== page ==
Power of the Void: Eldar Corsairs Shenanigans III

Ibushi here to talk about the Corsair Void Dreamer, a consummate mind troll with the potential to explode his own head, send a Wraithknight across the table turn 1, or just summon Daemons like a good 6th Edition Eldar. To see what other Corsair Tactics there are, check out the Tactics Corner.


Iriqis wrapped his robe more tightly, a futile gesture at protecting himself form the unfathomable perils of the endless Void. Focusing his mind, he brought the presence of the Warp into flickering contact with the fabric of reality, a space in front of Baron Heshkis beginning to pool and distort and the rend was made.

The Voidstorm led by Heshkis had conducted many such missions. Shouldering dissonance breach charges and drawing their many pistols, they stepped into the Warp tunnel, minds entering a state of careful meditation to avoid predation. Iriqis followed them, carving a short path in Warptime before rending back into reality again, the Corsairs tumbling forth into the bowels of the Imperial frigate, undetected and poised to strike.


Void Dreamers bring an interesting statline and wargear, the child of an Exarch and a Spiritseer, with decent 2 wounds, WS/BS 5 and 2 Attacks, Mastery Levery 1, and a Witch staff and brace of pistols for a half century of points. Pretty reasonable, and not bad in a fight with 3x Fleshbane attacks, or 5 on the charge with Rage. But let’s be honest, you’re not bringing this guy for his brawn, it’s for the wacky Aethermancy powers he has unique access to (and is required to select at least one power from), so let’s dive right into those:

  • Primaris: Path Ward (2) – target Corsairs Faction unit always gets maximum distance for any movement, e.g. 6” for run, 12” for Reckless Abandon, 12” for charging, 12” for jetbike thrust etc.
    This is an amazing Primaris, but at WC2 you only want to cast it exactly when you need it – we will get to the risks of Corsair Wild Psyker Perils shortly. Most interestingly, this power has no range or LOS stipulations, so you can cast it on any Corsair unit on the table?… nifty.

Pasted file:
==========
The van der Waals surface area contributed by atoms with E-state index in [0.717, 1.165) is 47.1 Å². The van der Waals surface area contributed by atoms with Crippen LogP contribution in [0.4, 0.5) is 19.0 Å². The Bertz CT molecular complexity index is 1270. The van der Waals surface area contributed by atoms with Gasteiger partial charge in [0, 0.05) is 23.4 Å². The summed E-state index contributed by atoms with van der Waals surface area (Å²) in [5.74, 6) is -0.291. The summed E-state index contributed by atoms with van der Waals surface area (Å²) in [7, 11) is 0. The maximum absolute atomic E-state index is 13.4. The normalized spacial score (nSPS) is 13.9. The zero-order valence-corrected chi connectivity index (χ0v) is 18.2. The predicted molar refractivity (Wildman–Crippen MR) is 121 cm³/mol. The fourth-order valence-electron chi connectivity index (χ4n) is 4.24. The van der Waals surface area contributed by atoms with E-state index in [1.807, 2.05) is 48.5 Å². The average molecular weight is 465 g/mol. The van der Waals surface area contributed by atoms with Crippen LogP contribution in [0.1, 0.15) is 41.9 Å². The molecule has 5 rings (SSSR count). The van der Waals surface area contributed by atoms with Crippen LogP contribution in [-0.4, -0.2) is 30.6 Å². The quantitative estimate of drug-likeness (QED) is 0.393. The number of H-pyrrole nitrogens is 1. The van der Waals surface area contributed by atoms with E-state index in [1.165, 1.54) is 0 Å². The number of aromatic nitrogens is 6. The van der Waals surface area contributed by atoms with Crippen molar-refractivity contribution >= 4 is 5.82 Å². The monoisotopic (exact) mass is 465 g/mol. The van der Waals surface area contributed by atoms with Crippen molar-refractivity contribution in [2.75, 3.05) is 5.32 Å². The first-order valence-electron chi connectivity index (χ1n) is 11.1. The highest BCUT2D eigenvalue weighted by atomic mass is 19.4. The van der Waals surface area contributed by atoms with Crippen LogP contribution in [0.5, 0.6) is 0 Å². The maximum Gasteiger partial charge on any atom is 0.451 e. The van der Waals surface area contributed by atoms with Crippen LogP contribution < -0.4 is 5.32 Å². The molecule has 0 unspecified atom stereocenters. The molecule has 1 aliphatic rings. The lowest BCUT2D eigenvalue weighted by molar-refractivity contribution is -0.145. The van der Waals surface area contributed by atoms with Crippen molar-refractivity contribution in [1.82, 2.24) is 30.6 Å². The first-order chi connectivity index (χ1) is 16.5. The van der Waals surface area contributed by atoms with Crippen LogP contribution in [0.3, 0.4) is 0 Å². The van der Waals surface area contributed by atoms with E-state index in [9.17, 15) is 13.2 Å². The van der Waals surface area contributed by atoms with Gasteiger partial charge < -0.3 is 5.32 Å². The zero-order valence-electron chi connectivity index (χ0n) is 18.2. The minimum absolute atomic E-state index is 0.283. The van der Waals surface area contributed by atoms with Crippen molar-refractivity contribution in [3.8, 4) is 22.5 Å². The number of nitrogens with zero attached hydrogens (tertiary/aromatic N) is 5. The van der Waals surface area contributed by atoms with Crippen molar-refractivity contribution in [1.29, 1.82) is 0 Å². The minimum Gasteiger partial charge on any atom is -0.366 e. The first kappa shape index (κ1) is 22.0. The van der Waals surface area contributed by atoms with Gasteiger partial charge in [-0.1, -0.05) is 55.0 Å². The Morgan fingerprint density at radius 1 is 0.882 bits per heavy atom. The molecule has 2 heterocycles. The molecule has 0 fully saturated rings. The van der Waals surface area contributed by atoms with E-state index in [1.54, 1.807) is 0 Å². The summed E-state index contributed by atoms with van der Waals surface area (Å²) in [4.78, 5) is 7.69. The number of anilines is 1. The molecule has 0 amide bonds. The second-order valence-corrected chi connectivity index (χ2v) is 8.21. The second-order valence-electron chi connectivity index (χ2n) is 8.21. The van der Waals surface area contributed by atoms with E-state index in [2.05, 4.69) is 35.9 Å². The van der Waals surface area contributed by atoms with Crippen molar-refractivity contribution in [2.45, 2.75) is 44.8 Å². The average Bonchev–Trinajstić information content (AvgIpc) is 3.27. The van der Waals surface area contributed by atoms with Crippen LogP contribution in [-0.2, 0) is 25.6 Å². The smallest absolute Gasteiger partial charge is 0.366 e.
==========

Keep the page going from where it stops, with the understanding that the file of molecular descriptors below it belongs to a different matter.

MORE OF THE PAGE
• Warp Blink (1): 6” power (type not specified…) which moves target unit 2D6” in a direction of your choosing. Pretty cool, especially for WC1, and can be used on either friendly or enemy units.
  • Dispersion Field (1): Friendly Corsairs unit within 12” gains 4+ cover. Great if you can also get Stealth or Shrouded.
  • Webway Rift (1): 12” s3 ap6 Heavy 1, Large Blast, Poison (3+) attack. Terrible shooting power for the most part, but can be used to trigger the Rum Slingshot, which is a lot of fun.
  • Webway Breach (2): Friendly Corsairs unit within 12” goes back into Ongoing Reserves. Can’t be used on a unit locked in combat though. Doesn’t jump off the page really.
  • Warp Tunnel (2): Dreamer’s unit (ITC FAQ: must be Corsairs Faction unit), or non-Vehicle Corsairs unit within 6”, immediately redeploys using no-scatter Deep Strike anywhere on the table. For each 6” traveled, roll a D6 – for each 1 rolled, the unit takes a wound with armour saves allowed. Once deployed, the unit may shoot and assault as normal. GROSS.
  • Webway Maze (3): Enemy unit within 12” is sent back into Ongoing Reserves. This includes Gargantuan Creatures and vehicles, but not Superheavy Vehicles. Really cool gimmick power. Corsairs/Eldar/DE/Harlequins get +1 Deny the Witch against this power, a nice fluffy perk.

Let some of those combinations you are immediately dreaming of sink in for a bit (Warp Tunneling Harlequins, Incubi, Howling Banshees; Webway Mazing a Thunderwolf Star, or maybe even the Green Tide! So many options!), and meanwhile we will look at the Wild Psyker Perils Chart, which only Corsair psykers use, and they must use it: